opened the
package it was an
oracle for the
different set K0.
GIVEN:
Oracle
for K0
K0= the set of programs that take no input and halt
P = [input I; Q]
Does P(P) halt?
Does [I:=P;Q] halt?
BUILD:
Oracle
for K
GIVEN:
Oracle
for K0
Thus, if K0 were
decidable then K would
be as well. We already
know K is not decidable,
hence K0 is not
decidable.
HELLO = the set of program that print hello and halt
Does P halt?
Let P’ be P with all print
statements removed.
[P’; print HELLO]
is a hello program?
BUILD:
Oracle
for K0
GIVEN:
HELLO
Oracle
HELLO is not decidable.
EQUAL = All &lt;P,Q&gt; such that P and Q have
identical output behavior on all inputs
Does P equal
HELLO ?
Let HI = [print HELLO]
Are P and HI equal?
BUILD:
GIVEN:
HELLO
Oracle
EQUAL
Oracle
Halting with input,
Halting without input,
Hello, and
EQUAL are not
decidable.
PHILOSOPHICAL
INTERLUDE
CHURCH-TURING THESIS
Any well-defined procedure
that can be grasped and
performed by the human mind
and pencil/paper, can be
performed on a conventional
digital computer with no bound
on memory.
The Church-Turing Thesis is NOT a
theorem. It is a statement of belief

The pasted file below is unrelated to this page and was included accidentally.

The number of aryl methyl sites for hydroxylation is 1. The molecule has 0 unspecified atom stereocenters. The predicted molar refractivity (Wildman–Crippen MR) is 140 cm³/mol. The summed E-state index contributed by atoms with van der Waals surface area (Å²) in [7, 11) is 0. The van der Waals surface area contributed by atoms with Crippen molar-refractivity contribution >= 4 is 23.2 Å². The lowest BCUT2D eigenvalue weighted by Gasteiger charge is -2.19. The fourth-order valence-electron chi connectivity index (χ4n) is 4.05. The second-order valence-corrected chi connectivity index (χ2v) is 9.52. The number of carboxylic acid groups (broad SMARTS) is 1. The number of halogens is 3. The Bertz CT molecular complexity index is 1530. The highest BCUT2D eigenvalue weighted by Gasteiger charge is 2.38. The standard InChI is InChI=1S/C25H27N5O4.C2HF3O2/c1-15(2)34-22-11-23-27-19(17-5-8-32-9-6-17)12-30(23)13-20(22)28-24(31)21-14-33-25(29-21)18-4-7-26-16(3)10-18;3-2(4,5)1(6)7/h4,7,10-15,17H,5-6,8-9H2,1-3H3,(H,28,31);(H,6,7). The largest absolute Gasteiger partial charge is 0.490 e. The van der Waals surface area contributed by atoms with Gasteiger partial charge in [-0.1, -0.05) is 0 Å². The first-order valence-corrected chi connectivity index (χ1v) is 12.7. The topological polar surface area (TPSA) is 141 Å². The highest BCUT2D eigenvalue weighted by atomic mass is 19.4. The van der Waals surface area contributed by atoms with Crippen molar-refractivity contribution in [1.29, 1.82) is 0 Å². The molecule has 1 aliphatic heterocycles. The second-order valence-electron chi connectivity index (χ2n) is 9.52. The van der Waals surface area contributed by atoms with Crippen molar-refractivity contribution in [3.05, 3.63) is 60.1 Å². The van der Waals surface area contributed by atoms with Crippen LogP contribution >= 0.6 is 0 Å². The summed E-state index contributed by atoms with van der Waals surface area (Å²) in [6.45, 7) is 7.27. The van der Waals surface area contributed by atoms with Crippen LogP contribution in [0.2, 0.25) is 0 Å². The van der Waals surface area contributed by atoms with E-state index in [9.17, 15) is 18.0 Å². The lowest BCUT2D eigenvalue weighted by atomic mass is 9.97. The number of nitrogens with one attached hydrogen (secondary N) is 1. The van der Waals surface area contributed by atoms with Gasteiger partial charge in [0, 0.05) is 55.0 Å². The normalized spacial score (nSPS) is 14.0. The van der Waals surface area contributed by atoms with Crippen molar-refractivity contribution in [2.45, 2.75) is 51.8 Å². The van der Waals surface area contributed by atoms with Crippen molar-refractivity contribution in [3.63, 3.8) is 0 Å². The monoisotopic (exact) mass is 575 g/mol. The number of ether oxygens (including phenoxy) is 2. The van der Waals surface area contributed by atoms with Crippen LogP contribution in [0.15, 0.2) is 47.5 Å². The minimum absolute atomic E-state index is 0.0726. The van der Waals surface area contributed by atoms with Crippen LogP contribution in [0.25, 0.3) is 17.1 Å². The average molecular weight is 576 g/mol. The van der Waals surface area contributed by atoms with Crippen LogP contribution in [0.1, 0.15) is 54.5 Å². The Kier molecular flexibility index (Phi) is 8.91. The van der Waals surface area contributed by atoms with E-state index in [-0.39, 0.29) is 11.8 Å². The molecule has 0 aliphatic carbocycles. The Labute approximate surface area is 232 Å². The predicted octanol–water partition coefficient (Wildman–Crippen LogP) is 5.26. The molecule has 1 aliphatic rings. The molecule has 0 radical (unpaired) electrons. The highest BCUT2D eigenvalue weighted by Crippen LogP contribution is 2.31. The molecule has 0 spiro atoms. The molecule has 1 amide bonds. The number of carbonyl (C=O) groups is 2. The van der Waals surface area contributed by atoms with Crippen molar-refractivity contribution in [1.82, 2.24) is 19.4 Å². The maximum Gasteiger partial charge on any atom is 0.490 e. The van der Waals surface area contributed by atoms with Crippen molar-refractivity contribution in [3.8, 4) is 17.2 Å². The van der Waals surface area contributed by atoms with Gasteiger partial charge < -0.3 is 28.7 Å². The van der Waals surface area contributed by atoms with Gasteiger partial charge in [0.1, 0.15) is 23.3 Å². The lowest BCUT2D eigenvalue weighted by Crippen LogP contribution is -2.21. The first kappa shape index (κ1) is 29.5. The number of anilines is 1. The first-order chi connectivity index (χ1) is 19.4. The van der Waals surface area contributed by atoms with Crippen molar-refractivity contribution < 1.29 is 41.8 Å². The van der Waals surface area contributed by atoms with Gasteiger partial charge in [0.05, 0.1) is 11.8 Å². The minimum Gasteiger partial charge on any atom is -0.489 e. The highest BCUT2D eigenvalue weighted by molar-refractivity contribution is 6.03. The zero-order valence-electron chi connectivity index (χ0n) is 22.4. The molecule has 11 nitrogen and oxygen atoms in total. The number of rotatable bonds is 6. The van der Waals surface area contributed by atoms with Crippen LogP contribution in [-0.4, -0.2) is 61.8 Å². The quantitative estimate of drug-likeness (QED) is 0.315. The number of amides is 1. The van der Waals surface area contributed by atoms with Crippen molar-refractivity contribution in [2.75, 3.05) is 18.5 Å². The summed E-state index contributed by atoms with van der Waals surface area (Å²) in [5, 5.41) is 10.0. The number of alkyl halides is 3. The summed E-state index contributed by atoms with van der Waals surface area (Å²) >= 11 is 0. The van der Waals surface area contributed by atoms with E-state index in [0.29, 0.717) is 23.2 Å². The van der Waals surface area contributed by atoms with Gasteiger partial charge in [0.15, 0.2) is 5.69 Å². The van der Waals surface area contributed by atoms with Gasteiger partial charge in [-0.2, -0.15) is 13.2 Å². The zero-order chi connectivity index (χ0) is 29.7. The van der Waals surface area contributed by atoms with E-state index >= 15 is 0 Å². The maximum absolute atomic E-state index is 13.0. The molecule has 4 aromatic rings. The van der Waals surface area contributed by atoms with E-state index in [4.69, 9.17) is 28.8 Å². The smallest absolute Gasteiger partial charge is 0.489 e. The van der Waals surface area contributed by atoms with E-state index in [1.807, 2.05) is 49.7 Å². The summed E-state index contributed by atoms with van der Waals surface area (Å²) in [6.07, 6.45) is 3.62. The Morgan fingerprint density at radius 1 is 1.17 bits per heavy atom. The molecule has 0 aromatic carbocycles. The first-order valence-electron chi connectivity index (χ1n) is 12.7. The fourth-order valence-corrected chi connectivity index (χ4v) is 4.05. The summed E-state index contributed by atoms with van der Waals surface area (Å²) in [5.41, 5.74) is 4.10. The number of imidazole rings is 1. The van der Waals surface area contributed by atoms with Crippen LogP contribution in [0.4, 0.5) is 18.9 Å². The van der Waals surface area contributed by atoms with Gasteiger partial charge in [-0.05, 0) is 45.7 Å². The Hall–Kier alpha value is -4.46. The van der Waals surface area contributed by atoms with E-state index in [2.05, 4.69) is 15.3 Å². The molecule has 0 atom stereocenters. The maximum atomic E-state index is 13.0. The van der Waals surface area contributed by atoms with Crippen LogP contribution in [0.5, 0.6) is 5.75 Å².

concerning the universe we live in.
Your opinion will be influenced by your
religious, scientific, and philosophical
beliefs.
Empirical Intuition
No one has ever given a counterexample to the Church-Turing thesis.
I.e., no one has given a concrete
example of something humans compute
in a consistent and well defined way,
but that can’t be programmed on a
computer. The thesis is true.
Mechanical Intuition
The brain is a machine. The components
of the machine obey fixed physical
laws. In principle, an entire brain can be
simulated step by step on a digital
computer. Thus, any thoughts of such a
brain can be computed by a simulating
computer. The thesis is true.
Spiritual Intuition
The mind consists of part matter and
part soul. Soul, by its very nature,
defies reduction to physical law. Thus,
the action and thoughts of the brain
are not simulable or reducible to simple
components and rules. The thesis is
false.
Quantum Intuition
The brain is a machine, but not a